Sense-making occasions arise when gaps between the present and desired future are confused, or difficult to close (Weick 1995). Sense-making starts with the individual: “First, someone notices something, in an ongoing flow of events, something in the form of a surprise, a discrepant set of cues” (p. 2). Over time, the individual and the collective are intermingled as sense-making, a social process, involves others in actively structuring events and developing accounts to explain surprises. In sense-making, members attempt to fill in gaps by complicating or enriching the ways they and other members represent their organizational realities. Over time, more people join in persuading others about the viability of certain interpretations and actions. Thus organizing and sense-making processes have political consequences because whoever makes sense of confusing experiences, frames the meanings of these experiences for others, and encourages others to join in this collective and iterative framing gains much power and control.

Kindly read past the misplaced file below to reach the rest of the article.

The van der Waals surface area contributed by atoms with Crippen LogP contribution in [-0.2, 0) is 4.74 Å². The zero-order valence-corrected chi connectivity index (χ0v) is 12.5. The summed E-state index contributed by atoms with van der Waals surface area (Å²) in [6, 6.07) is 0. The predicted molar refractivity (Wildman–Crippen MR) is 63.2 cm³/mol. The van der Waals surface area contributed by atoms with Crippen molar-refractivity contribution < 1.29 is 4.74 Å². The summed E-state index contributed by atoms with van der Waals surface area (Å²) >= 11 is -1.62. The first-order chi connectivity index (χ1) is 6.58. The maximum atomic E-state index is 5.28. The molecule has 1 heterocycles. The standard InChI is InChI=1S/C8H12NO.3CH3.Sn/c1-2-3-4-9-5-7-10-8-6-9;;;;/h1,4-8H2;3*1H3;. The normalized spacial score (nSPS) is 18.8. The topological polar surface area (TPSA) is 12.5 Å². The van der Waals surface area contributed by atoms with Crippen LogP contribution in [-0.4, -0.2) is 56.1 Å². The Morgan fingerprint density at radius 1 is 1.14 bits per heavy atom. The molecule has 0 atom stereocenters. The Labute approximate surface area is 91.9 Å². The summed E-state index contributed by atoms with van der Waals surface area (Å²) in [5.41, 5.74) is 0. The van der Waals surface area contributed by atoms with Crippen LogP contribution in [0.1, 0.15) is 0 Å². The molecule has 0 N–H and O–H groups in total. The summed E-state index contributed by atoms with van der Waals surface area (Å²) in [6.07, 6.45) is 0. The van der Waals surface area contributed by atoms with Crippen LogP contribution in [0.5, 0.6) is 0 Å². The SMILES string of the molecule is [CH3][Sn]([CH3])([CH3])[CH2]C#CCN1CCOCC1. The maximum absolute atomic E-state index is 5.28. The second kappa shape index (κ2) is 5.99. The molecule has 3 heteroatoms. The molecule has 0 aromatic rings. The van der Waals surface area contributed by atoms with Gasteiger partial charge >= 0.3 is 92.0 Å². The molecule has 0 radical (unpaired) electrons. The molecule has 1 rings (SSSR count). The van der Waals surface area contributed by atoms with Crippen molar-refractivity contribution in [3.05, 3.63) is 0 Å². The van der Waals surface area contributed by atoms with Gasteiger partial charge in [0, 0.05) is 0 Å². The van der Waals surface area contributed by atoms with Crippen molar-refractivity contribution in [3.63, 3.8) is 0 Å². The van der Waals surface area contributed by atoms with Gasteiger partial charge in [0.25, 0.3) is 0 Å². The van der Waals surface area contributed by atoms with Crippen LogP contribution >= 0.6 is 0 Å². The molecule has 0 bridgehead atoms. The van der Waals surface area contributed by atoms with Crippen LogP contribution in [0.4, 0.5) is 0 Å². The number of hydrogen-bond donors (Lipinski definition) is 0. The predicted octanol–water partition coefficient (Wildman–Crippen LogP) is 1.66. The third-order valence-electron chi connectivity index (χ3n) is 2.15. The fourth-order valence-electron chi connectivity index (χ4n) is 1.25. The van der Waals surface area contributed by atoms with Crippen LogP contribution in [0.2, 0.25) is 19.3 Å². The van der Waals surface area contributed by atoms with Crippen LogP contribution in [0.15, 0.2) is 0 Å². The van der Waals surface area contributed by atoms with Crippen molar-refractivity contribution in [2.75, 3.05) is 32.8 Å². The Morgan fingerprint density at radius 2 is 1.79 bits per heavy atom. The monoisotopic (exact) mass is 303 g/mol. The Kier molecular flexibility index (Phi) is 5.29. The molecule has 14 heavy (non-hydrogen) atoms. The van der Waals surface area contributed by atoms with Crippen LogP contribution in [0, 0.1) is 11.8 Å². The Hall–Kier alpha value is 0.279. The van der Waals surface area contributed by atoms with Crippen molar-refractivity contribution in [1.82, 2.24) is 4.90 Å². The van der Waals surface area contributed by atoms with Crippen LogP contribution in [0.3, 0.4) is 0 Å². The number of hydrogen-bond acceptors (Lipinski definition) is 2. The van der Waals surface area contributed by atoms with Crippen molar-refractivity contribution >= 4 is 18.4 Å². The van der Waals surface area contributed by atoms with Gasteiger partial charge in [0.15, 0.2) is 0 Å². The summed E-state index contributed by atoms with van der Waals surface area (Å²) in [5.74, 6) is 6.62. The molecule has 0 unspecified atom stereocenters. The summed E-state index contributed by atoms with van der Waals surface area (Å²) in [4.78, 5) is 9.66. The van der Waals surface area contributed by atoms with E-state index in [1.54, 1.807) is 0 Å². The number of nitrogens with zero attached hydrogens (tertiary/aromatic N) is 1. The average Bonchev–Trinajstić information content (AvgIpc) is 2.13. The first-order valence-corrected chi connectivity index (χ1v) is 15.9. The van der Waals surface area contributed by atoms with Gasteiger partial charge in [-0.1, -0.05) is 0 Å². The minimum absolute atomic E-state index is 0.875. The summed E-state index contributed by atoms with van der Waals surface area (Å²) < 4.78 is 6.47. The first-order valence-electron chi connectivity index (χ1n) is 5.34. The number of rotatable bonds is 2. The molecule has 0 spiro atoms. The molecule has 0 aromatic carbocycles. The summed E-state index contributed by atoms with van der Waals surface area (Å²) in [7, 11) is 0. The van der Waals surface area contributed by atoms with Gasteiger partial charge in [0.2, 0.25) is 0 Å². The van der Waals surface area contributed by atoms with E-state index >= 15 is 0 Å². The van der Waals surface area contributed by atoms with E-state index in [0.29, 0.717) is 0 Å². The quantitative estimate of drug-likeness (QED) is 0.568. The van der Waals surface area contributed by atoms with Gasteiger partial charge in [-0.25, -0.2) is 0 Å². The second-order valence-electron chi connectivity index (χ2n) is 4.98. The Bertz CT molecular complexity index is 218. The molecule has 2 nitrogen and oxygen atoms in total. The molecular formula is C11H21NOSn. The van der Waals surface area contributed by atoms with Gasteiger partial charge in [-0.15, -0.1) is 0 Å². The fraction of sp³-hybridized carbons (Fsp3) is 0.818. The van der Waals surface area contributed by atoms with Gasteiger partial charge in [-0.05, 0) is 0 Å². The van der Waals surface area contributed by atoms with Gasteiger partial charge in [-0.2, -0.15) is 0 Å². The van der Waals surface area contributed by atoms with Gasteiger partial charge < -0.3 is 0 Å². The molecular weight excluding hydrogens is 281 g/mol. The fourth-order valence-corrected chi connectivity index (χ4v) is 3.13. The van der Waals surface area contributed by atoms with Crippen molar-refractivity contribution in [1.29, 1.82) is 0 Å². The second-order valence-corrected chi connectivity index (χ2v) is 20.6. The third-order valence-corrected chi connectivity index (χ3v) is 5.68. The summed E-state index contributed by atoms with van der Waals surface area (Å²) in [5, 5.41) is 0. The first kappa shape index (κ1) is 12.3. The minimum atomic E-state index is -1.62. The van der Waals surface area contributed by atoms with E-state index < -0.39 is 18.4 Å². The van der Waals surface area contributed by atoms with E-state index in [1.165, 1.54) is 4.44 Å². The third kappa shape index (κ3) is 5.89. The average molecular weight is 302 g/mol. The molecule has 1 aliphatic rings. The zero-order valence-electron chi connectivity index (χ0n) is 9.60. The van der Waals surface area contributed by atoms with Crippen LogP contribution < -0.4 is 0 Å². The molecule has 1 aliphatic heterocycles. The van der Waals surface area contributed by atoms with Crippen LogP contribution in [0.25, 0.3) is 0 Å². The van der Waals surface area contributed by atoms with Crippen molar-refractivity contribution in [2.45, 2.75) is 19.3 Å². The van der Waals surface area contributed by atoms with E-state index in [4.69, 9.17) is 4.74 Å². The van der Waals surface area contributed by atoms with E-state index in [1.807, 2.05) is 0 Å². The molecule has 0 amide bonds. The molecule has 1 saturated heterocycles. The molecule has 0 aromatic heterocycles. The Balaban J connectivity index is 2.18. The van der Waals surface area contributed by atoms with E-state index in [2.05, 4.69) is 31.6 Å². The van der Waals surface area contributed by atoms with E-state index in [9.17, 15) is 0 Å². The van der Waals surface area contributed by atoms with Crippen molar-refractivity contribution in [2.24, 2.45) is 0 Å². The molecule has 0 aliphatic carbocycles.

Second, initial sense-making phases focus on certain extracted cues in situations with multiple possibilities. The cues, details, or moments that are focused upon and noted as confusing or memorable are extracted from an ongoing stream of human activity and surroundings and then pondered for plausibilities. How organization members determine where, when, and how to focus their attention has implications for the ways cases, such as accusations of sexual harassment or determinations about courses of action in wildland firefighting, unfold and how scenarios for different stakeholders are constructed (Buzzanell 2004; Dougherty & Smythe 2004; Weick 1993).